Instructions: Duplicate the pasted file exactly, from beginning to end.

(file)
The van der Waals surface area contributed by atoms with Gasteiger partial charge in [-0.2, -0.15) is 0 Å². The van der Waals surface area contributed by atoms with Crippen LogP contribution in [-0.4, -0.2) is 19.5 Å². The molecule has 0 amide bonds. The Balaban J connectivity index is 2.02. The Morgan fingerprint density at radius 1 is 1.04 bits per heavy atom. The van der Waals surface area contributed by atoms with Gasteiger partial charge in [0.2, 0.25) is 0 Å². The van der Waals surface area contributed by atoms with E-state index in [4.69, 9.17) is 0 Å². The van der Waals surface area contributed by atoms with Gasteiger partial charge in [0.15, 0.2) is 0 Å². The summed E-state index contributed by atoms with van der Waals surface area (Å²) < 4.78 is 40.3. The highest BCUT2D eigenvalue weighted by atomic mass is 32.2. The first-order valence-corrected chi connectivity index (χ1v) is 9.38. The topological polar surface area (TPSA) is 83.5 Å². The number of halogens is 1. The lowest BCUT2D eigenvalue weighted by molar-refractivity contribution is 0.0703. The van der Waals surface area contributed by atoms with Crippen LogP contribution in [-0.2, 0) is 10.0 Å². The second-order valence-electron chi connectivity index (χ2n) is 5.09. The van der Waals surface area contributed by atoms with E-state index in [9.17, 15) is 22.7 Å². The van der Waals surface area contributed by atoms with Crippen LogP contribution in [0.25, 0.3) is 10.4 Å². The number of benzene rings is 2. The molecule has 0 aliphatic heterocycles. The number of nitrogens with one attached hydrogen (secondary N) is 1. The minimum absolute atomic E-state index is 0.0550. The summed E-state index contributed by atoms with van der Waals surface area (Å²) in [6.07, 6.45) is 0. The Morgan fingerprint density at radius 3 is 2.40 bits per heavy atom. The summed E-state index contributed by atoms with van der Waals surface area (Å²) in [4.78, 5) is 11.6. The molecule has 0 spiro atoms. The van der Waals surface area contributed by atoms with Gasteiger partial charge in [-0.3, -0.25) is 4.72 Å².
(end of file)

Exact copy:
The van der Waals surface area contributed by atoms with Gasteiger partial charge in [-0.2, -0.15) is 0 Å². The van der Waals surface area contributed by atoms with Crippen LogP contribution in [-0.4, -0.2) is 19.5 Å². The molecule has 0 amide bonds. The Balaban J connectivity index is 2.02. The Morgan fingerprint density at radius 1 is 1.04 bits per heavy atom. The van der Waals surface area contributed by atoms with Gasteiger partial charge in [0.2, 0.25) is 0 Å². The van der Waals surface area contributed by atoms with E-state index in [4.69, 9.17) is 0 Å². The van der Waals surface area contributed by atoms with Gasteiger partial charge in [0.15, 0.2) is 0 Å². The summed E-state index contributed by atoms with van der Waals surface area (Å²) < 4.78 is 40.3. The highest BCUT2D eigenvalue weighted by atomic mass is 32.2. The first-order valence-corrected chi connectivity index (χ1v) is 9.38. The topological polar surface area (TPSA) is 83.5 Å². The number of halogens is 1. The lowest BCUT2D eigenvalue weighted by molar-refractivity contribution is 0.0703. The van der Waals surface area contributed by atoms with Crippen LogP contribution in [-0.2, 0) is 10.0 Å². The second-order valence-electron chi connectivity index (χ2n) is 5.09. The van der Waals surface area contributed by atoms with E-state index in [9.17, 15) is 22.7 Å². The van der Waals surface area contributed by atoms with Crippen LogP contribution in [0.25, 0.3) is 10.4 Å². The number of benzene rings is 2. The molecule has 0 aliphatic heterocycles. The number of nitrogens with one attached hydrogen (secondary N) is 1. The minimum absolute atomic E-state index is 0.0550. The summed E-state index contributed by atoms with van der Waals surface area (Å²) in [6.07, 6.45) is 0. The Morgan fingerprint density at radius 3 is 2.40 bits per heavy atom. The summed E-state index contributed by atoms with van der Waals surface area (Å²) in [4.78, 5) is 11.6. The molecule has 0 spiro atoms. The van der Waals surface area contributed by atoms with Gasteiger partial charge in [-0.3, -0.25) is 4.72 Å².